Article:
Portland Symphony Orchestra extends music director contract and announces next season

Eckart Preu hasn’t had a trouble-free season since he was hired as music director of the Portland Symphony Orchestra in 2019, but he’ll get at least four more seasons to try and fix that.

The orchestra announced on Monday that it had renewed Preu’s contract and also published its concert schedule for the 2022-23 season, which begins in September.

As always, the orchestra offers a varied mix of eight classical shows, five pops! Concerts combining symphonic and popular music, three discovery concerts for younger audiences and 12 performances of the “Magic of Christmas”. All shows take place in the Merrill Auditorium.

Preu said he is excited about both the schedule and the opportunity to lead the orchestra for the next four seasons, especially since much of his tenure to date has been jeopardized by the pandemic.

“The first three years weren’t really what anyone imagined,” he said in an interview Monday. “Hopefully things will return to normal at some point. I think everyone is looking forward to a real fresh start, with a full orchestra and hopefully a full hall.”

Next year will mark the 100th anniversary of the Portland Symphony Orchestra. Comprised of more than 80 professional musicians, it is one of the largest performing arts organizations in the state.


Preu, who is of East German descent, was hired in 2019 to replace director Robert Moody, who led the orchestra for ten years. His first contract ran for three seasons. Before moving to Portland, Preu was music director of the Spokane Symphony in Washington state for 15 years. In addition to the PSO, he conducts the Long Beach Symphony Orchestra in California and the Cincinnati Chamber Orchestra in Ohio.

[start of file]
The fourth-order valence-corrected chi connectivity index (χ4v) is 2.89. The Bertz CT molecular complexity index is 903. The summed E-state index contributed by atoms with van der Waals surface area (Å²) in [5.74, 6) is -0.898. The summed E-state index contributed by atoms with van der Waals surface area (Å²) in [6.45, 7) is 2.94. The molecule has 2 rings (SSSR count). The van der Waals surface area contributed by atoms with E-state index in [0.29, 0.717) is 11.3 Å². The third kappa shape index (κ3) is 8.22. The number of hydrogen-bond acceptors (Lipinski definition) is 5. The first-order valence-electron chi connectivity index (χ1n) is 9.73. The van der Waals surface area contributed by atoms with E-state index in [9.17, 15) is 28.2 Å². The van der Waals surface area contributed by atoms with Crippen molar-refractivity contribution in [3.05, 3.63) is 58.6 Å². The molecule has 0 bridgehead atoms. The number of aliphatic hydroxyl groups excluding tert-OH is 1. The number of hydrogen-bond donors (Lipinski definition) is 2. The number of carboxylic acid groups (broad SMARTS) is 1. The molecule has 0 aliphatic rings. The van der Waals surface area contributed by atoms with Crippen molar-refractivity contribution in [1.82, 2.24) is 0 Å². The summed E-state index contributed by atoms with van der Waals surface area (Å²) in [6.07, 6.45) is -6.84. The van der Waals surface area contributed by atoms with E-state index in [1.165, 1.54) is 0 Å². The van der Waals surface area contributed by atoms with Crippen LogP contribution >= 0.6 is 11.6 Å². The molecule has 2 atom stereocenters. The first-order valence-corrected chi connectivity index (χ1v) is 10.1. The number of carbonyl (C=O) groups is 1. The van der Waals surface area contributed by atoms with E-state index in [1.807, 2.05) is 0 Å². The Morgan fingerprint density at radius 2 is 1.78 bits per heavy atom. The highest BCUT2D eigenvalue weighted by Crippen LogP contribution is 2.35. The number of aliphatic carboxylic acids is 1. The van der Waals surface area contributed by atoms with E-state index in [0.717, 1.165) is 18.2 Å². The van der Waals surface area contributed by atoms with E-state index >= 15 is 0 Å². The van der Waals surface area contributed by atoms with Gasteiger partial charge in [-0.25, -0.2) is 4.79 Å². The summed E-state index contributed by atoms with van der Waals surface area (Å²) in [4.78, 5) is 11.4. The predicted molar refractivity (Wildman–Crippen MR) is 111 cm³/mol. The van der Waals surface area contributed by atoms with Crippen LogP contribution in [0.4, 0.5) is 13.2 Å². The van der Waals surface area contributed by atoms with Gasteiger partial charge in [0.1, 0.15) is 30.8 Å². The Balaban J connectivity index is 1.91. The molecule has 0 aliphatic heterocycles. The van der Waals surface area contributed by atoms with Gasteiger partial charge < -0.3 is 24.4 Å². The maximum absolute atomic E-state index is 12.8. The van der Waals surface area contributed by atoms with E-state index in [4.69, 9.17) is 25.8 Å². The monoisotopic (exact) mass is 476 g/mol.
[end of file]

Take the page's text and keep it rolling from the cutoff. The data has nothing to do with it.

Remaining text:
The 2022/23 season will open on September 20th with a classical concert entitled “Opening Night: DANCE”, which will feature Israeli cellist Inbal Segev and “DANCE” by contemporary composer Anna Clyne. This also includes Tchaikovsky’s Symphony No. 4, which Preu described as a “blockbuster”.

The season, which runs until May 23, 2023, will feature works by contemporary, black and female composers, as well as works by classical composers such as Verdi, Rachmaninoff, Mozart and Brahms. Among the pops! Concerts will be two performances in October with the music of the classic rock band Queen.

Preu said his goal in creating next year’s program is to ensure audiences always have a different experience. He compared it to going to a five-star restaurant many times and getting a different meal. It’s always satisfying.

“What I want to avoid is people thinking, ‘Oh, he’s a German conductor, that must be his comfort level,'” he said. “I want to create a season that cuts across styles and centuries and includes pieces we don’t know.”


The season’s guest artists include Segev; Mitisrael Alon Goldstein, a pianist; Spanish classical and flamenco guitarist Pepe Romero; the American pianist George Li; and the return of Byron Stripling, who will conduct the pops and play the trumpet! Presentation by Louis Armstrong & Friends in Spring 2023.

PSO musicians will also perform as soloists, including Ina Zdorovetchi on harp and concertmaster Charles Dimmick.

Preu said it’s hard to pick a show he’s most looking forward to, but said two performances in October with the Violins of Hope may be the most meaningful. Violins of Hope is a concert project comprising a private collection of violins, violas and cellos, all owned by Jews during the Holocaust and collected after World War II. The strings of the symphony play on these special instruments during Verdi’s Requiem.

“This show has so many layers of emotion and meaning. It will be a very special concert,” said Preu.

Audiences are slowly coming back for orchestral shows, but Preu said he’s grateful for the support from subscribers, who have paid for digital concerts throughout much of the pandemic. The symphony will continue to offer some digital shows in the next season as well.


Looking ahead to next season, Preu said he wants potential patrons to know that he selects contemporary works “very carefully.”

“If you don’t know something, people become suspicious,” he said. “I want people to walk away and say, ‘I’m glad I came.’ Classics were once contemporary. We want to help create classics for future generations.”

For the full 2022–23 schedule, see portlandsymphony.org.

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